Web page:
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There are certain circumstances in which local authorities may want to use their powers and resources to make loans to CLH organisations, which might otherwise be unobtainable, in order to enable an initiative to go ahead. This section of the Toolkit examines their powers to make loans for housing and to borrow for that purpose.

Local Authority powers to make Loans

      A local authority can make a loan in connection with housing provision using the following powers:

  • Chapter 1 Section 12 of the Local Government Act 2003 provides Local Authorities with the power to invest for any purpose relevant to its functions under any enactment, or for the purposes of the prudent management of its finances
  • Section 1 of The Localism Act 2011 The General Power of Competence enables a local authority to borrow and to make loans under this Act. This power is not to be relied upon as   a specific power to lend or invest but rather to supplement Section 12 of the Local Government Act 2003 or Section 24 of the Local Government Act 1988 when investing or lending

Borrowing Under The Prudential Code  

  • House of Commons Briefing (05797) deals with local authority capital funding. Under Part 1 Chapter 1 Section 1 of the Local Government Act 2003, a local authority may borrow for any purpose relevant to its functions or for “the prudent management of its financial affairs"
  • Local authorities are required by Regulation to have regard to The Prudential Code developed by CIPFA, when carrying out their duties in England and Wales under Part 1 of the Local Government Act 2003
  • In accordance with the principles of The Prudential Code, each authority must set a total borrowing limit for itself. The borrowing limit will be related to the revenue streams available to the local authority, with which it can repay the debt. Authorities are prevented by law from using their own property as collateral for loans The key objectives of the Prudential Code are to ensure that the capital investment plans of local authorities are affordable, prudent and sustainable. As part of this framework, the Prudential Code sets out the factors that must be used. These include forecasts of and actual figures for:
  • Capital expenditure
  • Capital financing requirement – a measure that reflects an authority’s underlying need to borrow
  • External debt – gross borrowing and other long-term liabilities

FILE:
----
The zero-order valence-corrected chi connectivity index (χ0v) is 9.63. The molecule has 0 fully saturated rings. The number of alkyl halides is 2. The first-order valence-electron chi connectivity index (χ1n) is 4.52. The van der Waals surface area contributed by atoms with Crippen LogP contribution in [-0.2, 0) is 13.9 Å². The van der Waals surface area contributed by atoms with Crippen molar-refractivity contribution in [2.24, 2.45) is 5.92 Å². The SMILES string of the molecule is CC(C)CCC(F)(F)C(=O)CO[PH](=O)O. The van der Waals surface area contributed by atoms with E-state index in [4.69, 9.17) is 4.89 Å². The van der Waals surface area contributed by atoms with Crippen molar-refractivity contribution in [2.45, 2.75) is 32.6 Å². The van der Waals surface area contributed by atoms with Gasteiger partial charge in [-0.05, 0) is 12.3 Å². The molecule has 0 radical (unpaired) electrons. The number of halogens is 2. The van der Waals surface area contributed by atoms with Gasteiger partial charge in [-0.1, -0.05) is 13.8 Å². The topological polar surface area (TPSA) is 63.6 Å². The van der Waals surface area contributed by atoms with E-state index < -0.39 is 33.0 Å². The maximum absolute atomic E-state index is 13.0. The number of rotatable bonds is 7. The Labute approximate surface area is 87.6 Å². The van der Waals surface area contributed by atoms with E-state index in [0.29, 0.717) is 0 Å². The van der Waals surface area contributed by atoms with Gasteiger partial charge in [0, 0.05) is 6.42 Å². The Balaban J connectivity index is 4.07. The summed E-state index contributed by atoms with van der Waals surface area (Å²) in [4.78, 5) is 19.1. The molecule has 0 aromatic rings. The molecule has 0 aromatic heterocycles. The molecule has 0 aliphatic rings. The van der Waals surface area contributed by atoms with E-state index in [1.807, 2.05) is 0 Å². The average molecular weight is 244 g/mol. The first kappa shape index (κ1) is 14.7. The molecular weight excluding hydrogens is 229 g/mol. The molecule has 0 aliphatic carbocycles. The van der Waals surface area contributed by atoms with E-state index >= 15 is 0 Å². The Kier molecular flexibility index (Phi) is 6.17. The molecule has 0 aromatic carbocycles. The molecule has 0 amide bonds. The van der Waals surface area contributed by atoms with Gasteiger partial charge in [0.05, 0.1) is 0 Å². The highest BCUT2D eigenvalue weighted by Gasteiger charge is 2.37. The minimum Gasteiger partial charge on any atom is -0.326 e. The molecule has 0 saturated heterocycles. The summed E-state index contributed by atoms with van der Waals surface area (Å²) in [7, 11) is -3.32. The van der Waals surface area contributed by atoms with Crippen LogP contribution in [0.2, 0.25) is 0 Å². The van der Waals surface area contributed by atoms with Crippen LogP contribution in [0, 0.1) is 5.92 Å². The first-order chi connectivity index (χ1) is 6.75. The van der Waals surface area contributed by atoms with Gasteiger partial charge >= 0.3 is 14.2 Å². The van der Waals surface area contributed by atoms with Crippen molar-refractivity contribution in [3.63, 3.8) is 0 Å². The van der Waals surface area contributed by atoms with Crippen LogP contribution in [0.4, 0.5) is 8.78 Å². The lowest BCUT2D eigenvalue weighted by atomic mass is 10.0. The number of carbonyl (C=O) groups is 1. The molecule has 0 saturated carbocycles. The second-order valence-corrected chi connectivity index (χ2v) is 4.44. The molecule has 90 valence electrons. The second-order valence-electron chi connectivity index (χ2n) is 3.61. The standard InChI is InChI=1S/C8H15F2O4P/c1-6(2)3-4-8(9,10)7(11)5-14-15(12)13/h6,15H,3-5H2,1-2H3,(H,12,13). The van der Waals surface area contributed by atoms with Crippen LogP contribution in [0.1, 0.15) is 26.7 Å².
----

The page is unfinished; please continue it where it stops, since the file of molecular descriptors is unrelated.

• Operational boundary for external debt – based on an authority’s working estimate of the most likely position, ie prudent, but not worst-case scenario
  • Authorised limit for external debt – the intended absolute limit that has to be set by the full Council.
  • There is some flexibility in exactly how individual local authorities set these limits. The Prudential Code does not prescribe formulae allowing the exact calculation of prudential limits, relying instead on the judgement of the local authority chief finance officer, and on ‘generally accepted accounting practices’
  • Local authorities may borrow money from a number of different sources. These include:
  • borrowing on the markets
  • using the Public Works Loan Board  
  • municipal bonds
  • However, they cannot breach the overall limits on their borrowing set by the Prudential Code regime. Their choice of lender at any one time will depend on  where they can obtain the best terms and rates
  • The newest version of the Prudential Code is expected to be available at the start of 2018, and councils should consider the use of the Borrowing and Investment Powers in the context of that Prudential Code once released.  This new Code is intended to reflect the increasing commercialisation of local authorities, and to recognise that risk management and investment activity in the treasury function have evolved considerably in recent years

State Aid Implications

  • A local authority may be caught by State Aid if it makes loans available as above. Where loans are made for social housing, however, this shouldn’t be the case; the provision of social housing is deemed exempt from state aid regulation as a Service of General Economic Interest (SGEI). This means that the recipient of the subsidy must be placed under an obligation to provide the social housing with the subsidy
  • Also, if a Council provides a loan on market terms, it shouldn’t be treated as State Aid because the Council is acting in line with the Market Economy Investor Principle (the “MEIP”). When making such Ioans, Councils will need, amongst other things, to carry out prior due diligence to demonstrate that the loan is a prudent use of the Council’s resources and that any other lender (i.e. banks) could have a provided a loan on those terms

The Public Works Loan Board

  • The Public Works Loan Board (PWLB) is a statutory body that issues loans to local authorities, and other specified bodies, from the National Loans Fund. In practice, the PWLB function has been carried out by the United Kingdom Debt Management Office (DMO) since July 2002. The PWLB currently operates within a policy framework set by HM Treasury
  • The PWLB’s interest rates are determined by HM Treasury in accordance with section 5 of the National Loans Act 1968. Since 2004, major local authorities have been able to borrow (mainly for capital projects) without government consent, provided they can afford the borrowing costs. To this end, they are required by law to have regard to the Prudential Code
  • The PWLB does not require information on the purpose for a loan. Responsibility for local authority spending and borrowing decisions lies with the locally-elected members of the council, who are democratically accountable to their electorates
Last updated in April 2018